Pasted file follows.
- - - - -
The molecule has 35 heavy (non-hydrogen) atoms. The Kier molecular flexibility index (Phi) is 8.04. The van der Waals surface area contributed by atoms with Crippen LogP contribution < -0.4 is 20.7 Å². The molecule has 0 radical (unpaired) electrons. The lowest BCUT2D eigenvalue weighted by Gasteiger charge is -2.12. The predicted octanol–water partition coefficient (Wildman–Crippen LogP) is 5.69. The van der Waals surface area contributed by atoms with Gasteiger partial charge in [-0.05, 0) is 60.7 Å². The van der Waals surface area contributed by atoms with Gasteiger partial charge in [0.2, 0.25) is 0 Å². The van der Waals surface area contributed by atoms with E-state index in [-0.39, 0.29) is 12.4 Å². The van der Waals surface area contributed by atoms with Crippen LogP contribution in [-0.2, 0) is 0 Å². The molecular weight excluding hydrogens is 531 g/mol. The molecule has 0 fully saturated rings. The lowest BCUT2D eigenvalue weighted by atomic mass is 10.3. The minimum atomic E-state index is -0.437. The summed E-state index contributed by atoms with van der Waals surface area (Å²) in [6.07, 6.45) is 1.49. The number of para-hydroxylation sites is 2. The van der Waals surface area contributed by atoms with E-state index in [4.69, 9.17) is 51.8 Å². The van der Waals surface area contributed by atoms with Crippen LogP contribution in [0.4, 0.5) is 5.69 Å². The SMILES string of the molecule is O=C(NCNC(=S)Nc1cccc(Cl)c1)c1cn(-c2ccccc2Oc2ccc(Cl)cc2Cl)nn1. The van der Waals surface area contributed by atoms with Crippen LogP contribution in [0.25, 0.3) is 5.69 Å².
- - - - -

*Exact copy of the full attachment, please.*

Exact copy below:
The molecule has 35 heavy (non-hydrogen) atoms. The Kier molecular flexibility index (Phi) is 8.04. The van der Waals surface area contributed by atoms with Crippen LogP contribution < -0.4 is 20.7 Å². The molecule has 0 radical (unpaired) electrons. The lowest BCUT2D eigenvalue weighted by Gasteiger charge is -2.12. The predicted octanol–water partition coefficient (Wildman–Crippen LogP) is 5.69. The van der Waals surface area contributed by atoms with Gasteiger partial charge in [-0.05, 0) is 60.7 Å². The van der Waals surface area contributed by atoms with Gasteiger partial charge in [0.2, 0.25) is 0 Å². The van der Waals surface area contributed by atoms with E-state index in [-0.39, 0.29) is 12.4 Å². The van der Waals surface area contributed by atoms with Crippen LogP contribution in [-0.2, 0) is 0 Å². The molecular weight excluding hydrogens is 531 g/mol. The molecule has 0 fully saturated rings. The lowest BCUT2D eigenvalue weighted by atomic mass is 10.3. The minimum atomic E-state index is -0.437. The summed E-state index contributed by atoms with van der Waals surface area (Å²) in [6.07, 6.45) is 1.49. The number of para-hydroxylation sites is 2. The van der Waals surface area contributed by atoms with E-state index in [4.69, 9.17) is 51.8 Å². The van der Waals surface area contributed by atoms with Crippen LogP contribution in [0.4, 0.5) is 5.69 Å². The SMILES string of the molecule is O=C(NCNC(=S)Nc1cccc(Cl)c1)c1cn(-c2ccccc2Oc2ccc(Cl)cc2Cl)nn1. The van der Waals surface area contributed by atoms with Crippen LogP contribution in [0.25, 0.3) is 5.69 Å².